The great thing about this matchup for the Cavaliers is that they matchup up really nicely with the Raptors frontcourt. Thompson is a better version of Johnson, a power rebounder and above-average defender, and Bynum and Varejao can both adequately body up Valanciunas, a decent two-way weapon. The Cavs shouldn’t have any issue being effective against these two on both ends, if the centers are healthy. Lowry will be able to defend Irving better than most, but he’s not Avery Bradley or anything as a defender, and offensively isn’t a major weapon. Also, for whatever reason, Lowry really struggles against the Cavs, shooting 18% from the field in 12 career games against Cleveland, per Basketball-Reference. Kyrie still should have an advantage. Then, we get to the wings, where Toronto will likely have a huge advantage against Cleveland. DeRozan and Gay are horribly inefficient on offense. However, DeRozan is a half-decent slasher, and in a matchup against Waiters, both should be able to get baskets fairly easily. The major hole here is that the Cavs don’t have a guy who can match up well with Gay, who’s 6’8,” can get a shot anywhere on the floor, and is a pretty solid defensive player. Gay is basically a shorter, less athletic, streakier Josh Smith, and you can’t sick Gee on that and hope for good results. Clark’s also not quick enough to handle Gay. Honestly, going with Anthony Bennett for a majority of the time on Gay and hoping he doesn’t get hot might be the best option, but even then, we don’t know if Bennett will give the defensive effort to handle Gay. Regardless, these two starting lineups are relatively even, and success for either team likely would hinge on how Valanciunas and the Cavs centers perform.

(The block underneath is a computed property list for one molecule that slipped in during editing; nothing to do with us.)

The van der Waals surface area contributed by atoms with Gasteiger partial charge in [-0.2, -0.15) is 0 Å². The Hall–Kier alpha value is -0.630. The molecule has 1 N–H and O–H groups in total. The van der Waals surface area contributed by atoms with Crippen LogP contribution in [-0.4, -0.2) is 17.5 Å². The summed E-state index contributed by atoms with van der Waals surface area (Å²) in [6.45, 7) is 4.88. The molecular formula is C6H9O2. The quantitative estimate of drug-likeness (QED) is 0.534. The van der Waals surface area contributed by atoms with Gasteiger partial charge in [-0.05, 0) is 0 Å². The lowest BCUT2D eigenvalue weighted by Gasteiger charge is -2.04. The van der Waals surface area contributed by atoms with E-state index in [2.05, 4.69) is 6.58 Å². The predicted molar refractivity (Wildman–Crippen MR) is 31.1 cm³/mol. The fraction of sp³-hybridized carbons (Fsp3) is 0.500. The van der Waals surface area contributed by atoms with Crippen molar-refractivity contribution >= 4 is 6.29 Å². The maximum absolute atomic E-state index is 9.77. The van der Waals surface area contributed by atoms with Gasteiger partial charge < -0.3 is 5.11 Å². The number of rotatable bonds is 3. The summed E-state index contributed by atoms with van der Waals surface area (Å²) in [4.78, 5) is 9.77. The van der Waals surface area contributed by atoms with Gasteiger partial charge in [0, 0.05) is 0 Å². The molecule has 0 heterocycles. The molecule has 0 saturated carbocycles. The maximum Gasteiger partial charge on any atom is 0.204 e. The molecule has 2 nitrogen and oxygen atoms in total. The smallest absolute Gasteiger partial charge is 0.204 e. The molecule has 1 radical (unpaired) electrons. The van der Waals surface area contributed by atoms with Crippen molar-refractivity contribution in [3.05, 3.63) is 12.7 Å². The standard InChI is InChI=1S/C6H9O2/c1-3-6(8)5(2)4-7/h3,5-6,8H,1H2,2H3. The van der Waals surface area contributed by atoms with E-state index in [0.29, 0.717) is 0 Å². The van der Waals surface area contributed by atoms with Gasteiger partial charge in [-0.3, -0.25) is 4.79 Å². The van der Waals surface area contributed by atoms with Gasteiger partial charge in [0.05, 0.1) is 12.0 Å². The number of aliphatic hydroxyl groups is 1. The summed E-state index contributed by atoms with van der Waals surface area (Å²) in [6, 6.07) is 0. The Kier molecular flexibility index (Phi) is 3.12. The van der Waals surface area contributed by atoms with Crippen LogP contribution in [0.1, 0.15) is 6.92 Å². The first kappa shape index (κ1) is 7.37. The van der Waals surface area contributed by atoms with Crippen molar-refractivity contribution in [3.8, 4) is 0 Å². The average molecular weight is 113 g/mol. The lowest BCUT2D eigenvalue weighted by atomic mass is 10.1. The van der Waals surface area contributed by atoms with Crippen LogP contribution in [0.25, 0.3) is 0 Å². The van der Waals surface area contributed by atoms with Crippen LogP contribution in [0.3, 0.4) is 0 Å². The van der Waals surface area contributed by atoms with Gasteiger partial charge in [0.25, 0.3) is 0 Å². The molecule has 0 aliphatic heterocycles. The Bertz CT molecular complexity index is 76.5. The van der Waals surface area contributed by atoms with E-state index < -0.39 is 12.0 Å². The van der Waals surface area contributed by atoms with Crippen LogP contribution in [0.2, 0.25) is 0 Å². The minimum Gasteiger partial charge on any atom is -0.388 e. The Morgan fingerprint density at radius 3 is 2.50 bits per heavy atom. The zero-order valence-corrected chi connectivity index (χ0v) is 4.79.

Here’s where the Cavaliers have a pretty good advantage. With Bennett, Clark or Gee, Varejao or Bynum, and Jarrett Jack able to come in and play big minutes, the Cavaliers have a pretty nice set up as far as depth. Toronto’s bench does have some skill as well, with Tyler Hansbrough and Terrence Ross likely providing big upgrades over what was a mostly useless bench last season. However, outside of Hansbrough, there aren’t any proven threats on the Toronto bench. Ross shot worse than Waiters did last season, and doesn’t really do much outside of throw down dunks and take threes, which he’s not very good at making. D.J. Augustin, while an upgrade over John Lucas, isn’t really a quality bench option, and Steve Novak doesn’t do much besides stand around the perimeter. Meanwhile, Cleveland can insert a dominant defensive center, the best bench point guard in the league, and/or the number one pick from this year’s draft into their lineup. I’ll take the Cavs depth.